* D.P. Associates, an Arlington company that develops electronic classrooms and interactive training for the military, was acquired by L-3 Communications, a New York-based supplier of intelligence, surveillance and reconnaissance systems and products. Terms were not disclosed. L-3 said the acquisition is expected to increase its 2005 sales by $40 million.

* SRA International, a Fairfax government technology contractor, won a five-year, $46.8 million contract from the Drug Enforcement Administration to provide systems engineering services. SRA will provide enterprise-wide services to help the DEA sustain and modernize its information technology infrastructure. SRA also won a five-year, $19.2 million contract from the Defense Department to provide program management support to the Logistics Automatic Identification Technology Office.

* AC Technologies, a wholly owned subsidiary of PEC Solutions of Fairfax, won a one-year, $13.8 million contract from the U.S. Postal Service to support systems development and engineering. PEC Solutions also said it did not receive a follow-on procurement worth $10 million from the Drug Enforcement Administration for one of its current support contracts. The loss will not have a material adverse affect on financial results, according to management.

* CACI International was urged by the California Public Employees Retirement System's board of directors yesterday to conduct an independent investigation of the Arlington government contractor's involvement in the Abu Ghraib prison scandal in Iraq. CACI provided interrogators to the Army at the prison, and one of its employees was implicated in an Army report on abuses there. In August, the company said preliminary results of an internal investigation did not produce "credible or tangible evidence that substantiates" the accusations against its employees. Yesterday, CACI said Phil Angelides, the California state treasurer who sharply criticized the company and urged the pension fund to take action, "has an appalling ability to distort the truth . . . in order to promote his political ambitions." The retirement fund owns $12 million worth of CACI stock.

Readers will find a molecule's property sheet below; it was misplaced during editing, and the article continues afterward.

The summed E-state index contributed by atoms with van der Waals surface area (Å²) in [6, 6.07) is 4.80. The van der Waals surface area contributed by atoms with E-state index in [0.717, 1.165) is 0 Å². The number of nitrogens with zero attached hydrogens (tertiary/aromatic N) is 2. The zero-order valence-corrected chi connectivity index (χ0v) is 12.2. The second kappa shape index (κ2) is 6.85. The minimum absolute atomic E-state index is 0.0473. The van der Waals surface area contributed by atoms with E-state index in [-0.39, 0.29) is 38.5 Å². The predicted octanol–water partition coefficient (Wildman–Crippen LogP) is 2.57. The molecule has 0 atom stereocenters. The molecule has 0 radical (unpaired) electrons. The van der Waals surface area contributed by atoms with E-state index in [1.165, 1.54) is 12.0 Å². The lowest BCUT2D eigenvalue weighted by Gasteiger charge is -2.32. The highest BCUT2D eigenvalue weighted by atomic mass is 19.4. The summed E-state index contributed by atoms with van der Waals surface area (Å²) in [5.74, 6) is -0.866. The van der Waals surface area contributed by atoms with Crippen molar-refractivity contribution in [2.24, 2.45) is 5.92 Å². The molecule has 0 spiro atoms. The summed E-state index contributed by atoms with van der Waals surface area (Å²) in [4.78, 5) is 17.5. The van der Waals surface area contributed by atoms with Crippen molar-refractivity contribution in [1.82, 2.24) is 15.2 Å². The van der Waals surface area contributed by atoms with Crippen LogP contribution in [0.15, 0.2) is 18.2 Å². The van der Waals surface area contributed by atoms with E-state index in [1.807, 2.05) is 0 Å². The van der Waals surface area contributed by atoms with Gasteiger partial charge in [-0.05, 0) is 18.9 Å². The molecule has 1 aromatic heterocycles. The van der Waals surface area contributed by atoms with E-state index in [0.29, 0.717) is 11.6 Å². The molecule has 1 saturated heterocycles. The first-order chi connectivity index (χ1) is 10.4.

* Martek Biosciences of Columbia said yesterday it is asking a U.S. district court in Maryland to declare it has not reached a key regulatory milestone for its lead product, a nutritional oil for baby formula. Shareholders of OmegaTech of Colorado, which Martek acquired in 2002, contend the milestone has been met, meaning Martek should issue them about 670,000 shares of common stock, worth more than $33 million based on yesterday's closing share price of $49.44. The company has previously said up to 1.9 million shares would be issued as milestones were reached.

Compiled from reports by Washington Post staff writers.